the difference between rolls and buns

I am intrigued by the use of the English language. Since I have moved to the Eastern Shore of Maryland a little over five years ago, I have noticed some trends amongst the “From Here’s” (as opposed to the “Come Here’s”).

First, there is an over-use of the preposition “to”.  I’m not going to explain this one, you’ll just have to listen closer to its usage in conversations. I have also noticed how people on the Eastern Shore refer to hamburger and hot dog buns wrongly as rolls. Last night my wife, Tara, asked me if I was going to eat my tomato sandwich on a “roll”.  I replied, “No, I’m going to have it on a bun”.  She said there wasn’t a difference at which point I directed her to the printing on the bag: “Hamburger Bun”.  So, my point was proven incontrovertibly.  She proceeded to post a sarcastic comment on Twitter which also went to Facebook, which has generated quite the interest.

Now, to resolve the confusion of my wife and the many Eastern Shore folks like her, here is the difference between rolls and buns:

  • A roll is a type of bread which is a side item at a mid-day or evening meal appropriately eaten with butter, honey, jelly, or jam.
  • A bun is a type of bread specifically designed to hold meat (and in the case of my example, a tomato slice) and may be eaten throughout the day. A “honey bun” is not a bun, it is mislabeled, and it is a dessert, not a side item.

For further enlightenment continue reading for my explanation of breads:

  • There is a presupposition that determines my evaluation of all breads: the biscuit is the chief of breads. It is a type of bread that is appropriate for all meals of the day. It can be eaten with butter, jam, jelly, honey, marmalade or it can contain chicken, beef, pork, lamb, or fish and thus is superior to all breads in its utility as well as in taste and aesthetics.  It is the first choice of bread for anyone with a discerning palate. All other breads are inferior.
  • Bread is a food made from flour, if I have to explain this to you that means you are from Delaware.
  • A baguette is a French bread similar to a roll in its purpose and inferior to the biscuit.
  • A croissant is a French bread similar to a biscuit in its purpose but significantly inferior.
  • A tortilla is a South American bread similar to a biscuit and perhaps the closest thing in the world to being a biscuit, but is still inferior. My Honduran friends would vehemently disagree with me about the relationship of biscuits to tortillas.
  • CornBread is a type of bread made from corn rather than flour (hence the name).  It is quite tasty but less versatile than the biscuit because it often crumbles during the eating process. It is appropriate as a side item with butter, jelly, or honey, but not with meat.
  • A Bagel is a type of bread primarily eaten for breakfast or lunch. It is inferior because it looks like a doughnut and disappoints in its taste. It holds condiments, meats, and vegetables quite well which has given rise to the bagel sandwich, bagel bites, bagel chips, etc. Although extremely versatile, it does not stand on its own like a biscuit can, so again, inferior.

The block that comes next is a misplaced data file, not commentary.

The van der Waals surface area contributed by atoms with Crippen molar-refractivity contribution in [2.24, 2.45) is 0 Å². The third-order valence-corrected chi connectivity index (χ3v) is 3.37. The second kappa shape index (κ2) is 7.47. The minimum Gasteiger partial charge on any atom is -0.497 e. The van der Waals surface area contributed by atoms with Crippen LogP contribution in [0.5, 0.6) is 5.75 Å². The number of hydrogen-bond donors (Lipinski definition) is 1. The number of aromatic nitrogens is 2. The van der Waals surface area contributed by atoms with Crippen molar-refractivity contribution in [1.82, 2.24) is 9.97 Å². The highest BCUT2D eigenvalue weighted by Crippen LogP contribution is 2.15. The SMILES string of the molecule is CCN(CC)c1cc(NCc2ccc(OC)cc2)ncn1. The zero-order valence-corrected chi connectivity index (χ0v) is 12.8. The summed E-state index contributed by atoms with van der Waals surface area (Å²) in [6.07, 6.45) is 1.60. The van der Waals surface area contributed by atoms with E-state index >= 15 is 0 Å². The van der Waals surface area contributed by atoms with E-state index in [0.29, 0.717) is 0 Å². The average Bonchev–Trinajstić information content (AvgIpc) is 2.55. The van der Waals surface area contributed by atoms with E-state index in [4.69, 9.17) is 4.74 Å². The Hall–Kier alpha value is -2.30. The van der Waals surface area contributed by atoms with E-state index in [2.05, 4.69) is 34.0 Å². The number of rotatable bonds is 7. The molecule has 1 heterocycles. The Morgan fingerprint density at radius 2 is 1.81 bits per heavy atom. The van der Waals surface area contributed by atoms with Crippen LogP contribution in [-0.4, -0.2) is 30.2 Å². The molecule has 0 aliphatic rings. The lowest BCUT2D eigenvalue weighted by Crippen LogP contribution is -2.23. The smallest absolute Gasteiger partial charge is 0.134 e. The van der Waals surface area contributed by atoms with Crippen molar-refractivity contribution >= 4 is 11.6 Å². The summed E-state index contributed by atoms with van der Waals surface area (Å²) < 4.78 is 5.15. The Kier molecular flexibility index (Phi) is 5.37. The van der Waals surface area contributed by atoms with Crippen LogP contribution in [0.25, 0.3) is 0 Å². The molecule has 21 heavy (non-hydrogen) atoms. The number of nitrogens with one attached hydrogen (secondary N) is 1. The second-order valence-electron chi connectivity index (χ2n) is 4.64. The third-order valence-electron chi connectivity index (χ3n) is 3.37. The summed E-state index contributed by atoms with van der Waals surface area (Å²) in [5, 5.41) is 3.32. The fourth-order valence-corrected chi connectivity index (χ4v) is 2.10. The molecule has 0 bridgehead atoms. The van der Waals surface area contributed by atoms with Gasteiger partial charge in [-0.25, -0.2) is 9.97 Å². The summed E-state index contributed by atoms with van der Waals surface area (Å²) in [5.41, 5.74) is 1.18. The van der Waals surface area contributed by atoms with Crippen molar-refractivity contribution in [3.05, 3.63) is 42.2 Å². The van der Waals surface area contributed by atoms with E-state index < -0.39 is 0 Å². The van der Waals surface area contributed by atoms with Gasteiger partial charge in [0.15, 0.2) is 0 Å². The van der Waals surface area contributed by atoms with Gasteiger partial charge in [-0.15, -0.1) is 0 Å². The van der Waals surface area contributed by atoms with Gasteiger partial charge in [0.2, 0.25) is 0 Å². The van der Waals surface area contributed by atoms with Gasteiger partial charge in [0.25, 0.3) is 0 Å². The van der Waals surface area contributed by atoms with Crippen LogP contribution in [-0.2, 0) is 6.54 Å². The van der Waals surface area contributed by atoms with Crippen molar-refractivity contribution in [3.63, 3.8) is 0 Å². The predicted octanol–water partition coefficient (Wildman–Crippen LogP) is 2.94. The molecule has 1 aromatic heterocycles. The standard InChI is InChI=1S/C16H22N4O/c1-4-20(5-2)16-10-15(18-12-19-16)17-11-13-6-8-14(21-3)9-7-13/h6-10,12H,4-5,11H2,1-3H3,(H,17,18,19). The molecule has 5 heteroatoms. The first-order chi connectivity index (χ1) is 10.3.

• Naan is an Indian bread similar to both a biscuit and a tortilla in purpose, although not in shape, and although close, is still inferior to both.
  • An English Muffin is similar to a biscuit, but worthless if a biscuit is available.

Don’t bother checking Wikipedia because I didn’t.  That’s about all the types of bread that I know.

Disclaimer: This is all in good humor and in no way to I intend on offending anyone (especially people from Delaware), I simply find the regional differences in English amusing.


2 Responses to “the difference between rolls and buns”

  1. 1 Brian Dooley
    December 22, 2011 at 9:55 am

    I found this post after a similar discussion with co-workers not five minutes ago.It was a delight to read and to share with them, and I will be following your blog. Maybe I should check if you’re even writing it anymore…but no. Impulse decisions must be adhered to. Well played, biscuit master. Well played, indeed.

  2. May 30, 2012 at 4:14 pm

    I disagree with your idea of a bun being “specifically designed to hold meat” (or any other extras). You may say a honey bun is not a bun, but there are plenty of other sweet breads referred to as buns, spice bun, cinnamon buns (also called cinnamon rolls).
    It really depends on where you live. People from some places refer to certain things by other names. For example, Americans chips are British crisps, and British chips are American french fries. You wouldn’t go over to England and “correct” them on their term for the food item.

    Here is a tidbit from another website that explains this further:
    “customarily we do use “bun” and “roll” to mean different things. A hard crust usually makes it a roll. It’s also ordinarily a roll if it has a filling, although one person’s cinnamon roll might be another’s cinnamon bun, depending on where they live. In Britain, where a bun is round, sweet, and cake-like, the traditional Easter pastry is always a hot-crossed bun. American hot dogs usually come on a bun that’s long and narrow, but
    hamburgers are less particular about the name of that into which they are sandwiched.”
    Source — http://opossumsally.homestead.com/Cooking/Tips/BunsOrRolls.html

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